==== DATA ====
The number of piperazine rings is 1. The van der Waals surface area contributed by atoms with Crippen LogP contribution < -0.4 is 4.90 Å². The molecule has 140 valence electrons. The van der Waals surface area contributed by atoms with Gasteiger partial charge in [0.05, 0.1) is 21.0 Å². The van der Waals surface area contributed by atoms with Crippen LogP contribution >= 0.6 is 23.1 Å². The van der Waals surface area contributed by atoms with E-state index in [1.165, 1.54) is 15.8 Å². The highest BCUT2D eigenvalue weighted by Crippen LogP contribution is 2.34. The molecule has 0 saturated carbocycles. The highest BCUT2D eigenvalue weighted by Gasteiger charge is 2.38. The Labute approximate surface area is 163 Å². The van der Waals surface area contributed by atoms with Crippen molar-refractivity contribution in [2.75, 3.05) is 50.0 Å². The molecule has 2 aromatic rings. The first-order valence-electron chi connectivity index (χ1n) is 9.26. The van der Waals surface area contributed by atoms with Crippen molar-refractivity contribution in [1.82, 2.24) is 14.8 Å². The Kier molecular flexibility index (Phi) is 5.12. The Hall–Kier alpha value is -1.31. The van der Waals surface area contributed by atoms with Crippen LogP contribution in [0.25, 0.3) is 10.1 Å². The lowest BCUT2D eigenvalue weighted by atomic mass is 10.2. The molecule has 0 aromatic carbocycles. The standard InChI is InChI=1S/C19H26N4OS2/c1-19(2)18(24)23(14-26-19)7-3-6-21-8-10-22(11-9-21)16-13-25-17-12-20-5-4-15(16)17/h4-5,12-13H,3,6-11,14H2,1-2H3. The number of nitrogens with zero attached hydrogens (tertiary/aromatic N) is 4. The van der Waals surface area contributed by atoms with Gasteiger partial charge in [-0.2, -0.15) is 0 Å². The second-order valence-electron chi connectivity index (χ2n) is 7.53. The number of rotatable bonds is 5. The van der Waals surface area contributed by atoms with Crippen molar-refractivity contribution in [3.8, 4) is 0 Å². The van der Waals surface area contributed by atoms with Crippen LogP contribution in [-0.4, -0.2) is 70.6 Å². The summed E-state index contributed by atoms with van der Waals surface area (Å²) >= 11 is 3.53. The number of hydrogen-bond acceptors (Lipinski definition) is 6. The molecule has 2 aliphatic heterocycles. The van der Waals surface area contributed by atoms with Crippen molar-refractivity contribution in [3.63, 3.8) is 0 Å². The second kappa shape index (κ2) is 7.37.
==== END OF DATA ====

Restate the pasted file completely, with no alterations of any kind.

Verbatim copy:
The number of piperazine rings is 1. The van der Waals surface area contributed by atoms with Crippen LogP contribution < -0.4 is 4.90 Å². The molecule has 140 valence electrons. The van der Waals surface area contributed by atoms with Gasteiger partial charge in [0.05, 0.1) is 21.0 Å². The van der Waals surface area contributed by atoms with Crippen LogP contribution >= 0.6 is 23.1 Å². The van der Waals surface area contributed by atoms with E-state index in [1.165, 1.54) is 15.8 Å². The highest BCUT2D eigenvalue weighted by Crippen LogP contribution is 2.34. The molecule has 0 saturated carbocycles. The highest BCUT2D eigenvalue weighted by Gasteiger charge is 2.38. The Labute approximate surface area is 163 Å². The van der Waals surface area contributed by atoms with Crippen molar-refractivity contribution in [2.75, 3.05) is 50.0 Å². The molecule has 2 aromatic rings. The first-order valence-electron chi connectivity index (χ1n) is 9.26. The van der Waals surface area contributed by atoms with Crippen molar-refractivity contribution in [1.82, 2.24) is 14.8 Å². The Kier molecular flexibility index (Phi) is 5.12. The Hall–Kier alpha value is -1.31. The van der Waals surface area contributed by atoms with Crippen LogP contribution in [0.25, 0.3) is 10.1 Å². The lowest BCUT2D eigenvalue weighted by atomic mass is 10.2. The molecule has 0 aromatic carbocycles. The standard InChI is InChI=1S/C19H26N4OS2/c1-19(2)18(24)23(14-26-19)7-3-6-21-8-10-22(11-9-21)16-13-25-17-12-20-5-4-15(16)17/h4-5,12-13H,3,6-11,14H2,1-2H3. The number of nitrogens with zero attached hydrogens (tertiary/aromatic N) is 4. The van der Waals surface area contributed by atoms with Gasteiger partial charge in [-0.2, -0.15) is 0 Å². The second-order valence-electron chi connectivity index (χ2n) is 7.53. The number of rotatable bonds is 5. The van der Waals surface area contributed by atoms with Crippen molar-refractivity contribution in [3.8, 4) is 0 Å². The van der Waals surface area contributed by atoms with Crippen LogP contribution in [-0.4, -0.2) is 70.6 Å². The summed E-state index contributed by atoms with van der Waals surface area (Å²) >= 11 is 3.53. The number of hydrogen-bond acceptors (Lipinski definition) is 6. The molecule has 2 aliphatic heterocycles. The van der Waals surface area contributed by atoms with Crippen molar-refractivity contribution in [3.63, 3.8) is 0 Å². The second kappa shape index (κ2) is 7.37.